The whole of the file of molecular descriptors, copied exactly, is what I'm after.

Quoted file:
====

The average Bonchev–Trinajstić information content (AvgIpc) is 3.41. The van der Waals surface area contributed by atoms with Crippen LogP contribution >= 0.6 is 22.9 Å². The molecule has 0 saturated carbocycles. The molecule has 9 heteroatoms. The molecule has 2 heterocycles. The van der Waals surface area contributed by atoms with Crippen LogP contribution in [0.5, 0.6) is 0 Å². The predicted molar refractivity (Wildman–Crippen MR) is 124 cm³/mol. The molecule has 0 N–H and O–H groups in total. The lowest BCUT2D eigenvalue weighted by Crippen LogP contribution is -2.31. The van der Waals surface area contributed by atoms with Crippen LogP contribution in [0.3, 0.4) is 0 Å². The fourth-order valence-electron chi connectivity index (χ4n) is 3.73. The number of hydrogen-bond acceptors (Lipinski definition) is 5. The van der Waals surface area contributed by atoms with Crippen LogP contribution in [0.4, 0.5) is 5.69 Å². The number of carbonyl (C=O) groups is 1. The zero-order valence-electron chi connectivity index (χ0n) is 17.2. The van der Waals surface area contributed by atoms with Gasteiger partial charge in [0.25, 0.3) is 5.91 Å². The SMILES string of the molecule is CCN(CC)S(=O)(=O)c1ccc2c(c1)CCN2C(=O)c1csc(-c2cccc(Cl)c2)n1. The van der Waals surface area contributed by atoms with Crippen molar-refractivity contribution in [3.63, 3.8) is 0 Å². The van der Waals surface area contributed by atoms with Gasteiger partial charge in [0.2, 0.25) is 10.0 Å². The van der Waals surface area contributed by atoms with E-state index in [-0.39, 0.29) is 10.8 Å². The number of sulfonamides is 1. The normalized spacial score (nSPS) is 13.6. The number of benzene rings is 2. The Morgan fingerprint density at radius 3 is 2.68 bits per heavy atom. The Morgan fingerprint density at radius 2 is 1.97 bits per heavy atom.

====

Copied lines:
The average Bonchev–Trinajstić information content (AvgIpc) is 3.41. The van der Waals surface area contributed by atoms with Crippen LogP contribution >= 0.6 is 22.9 Å². The molecule has 0 saturated carbocycles. The molecule has 9 heteroatoms. The molecule has 2 heterocycles. The van der Waals surface area contributed by atoms with Crippen LogP contribution in [0.5, 0.6) is 0 Å². The predicted molar refractivity (Wildman–Crippen MR) is 124 cm³/mol. The molecule has 0 N–H and O–H groups in total. The lowest BCUT2D eigenvalue weighted by Crippen LogP contribution is -2.31. The van der Waals surface area contributed by atoms with Crippen LogP contribution in [0.3, 0.4) is 0 Å². The fourth-order valence-electron chi connectivity index (χ4n) is 3.73. The number of hydrogen-bond acceptors (Lipinski definition) is 5. The van der Waals surface area contributed by atoms with Crippen LogP contribution in [0.4, 0.5) is 5.69 Å². The number of carbonyl (C=O) groups is 1. The zero-order valence-electron chi connectivity index (χ0n) is 17.2. The van der Waals surface area contributed by atoms with Gasteiger partial charge in [0.25, 0.3) is 5.91 Å². The SMILES string of the molecule is CCN(CC)S(=O)(=O)c1ccc2c(c1)CCN2C(=O)c1csc(-c2cccc(Cl)c2)n1. The van der Waals surface area contributed by atoms with Crippen molar-refractivity contribution in [3.63, 3.8) is 0 Å². The van der Waals surface area contributed by atoms with Gasteiger partial charge in [0.2, 0.25) is 10.0 Å². The van der Waals surface area contributed by atoms with E-state index in [-0.39, 0.29) is 10.8 Å². The number of sulfonamides is 1. The normalized spacial score (nSPS) is 13.6. The number of benzene rings is 2. The Morgan fingerprint density at radius 3 is 2.68 bits per heavy atom. The Morgan fingerprint density at radius 2 is 1.97 bits per heavy atom.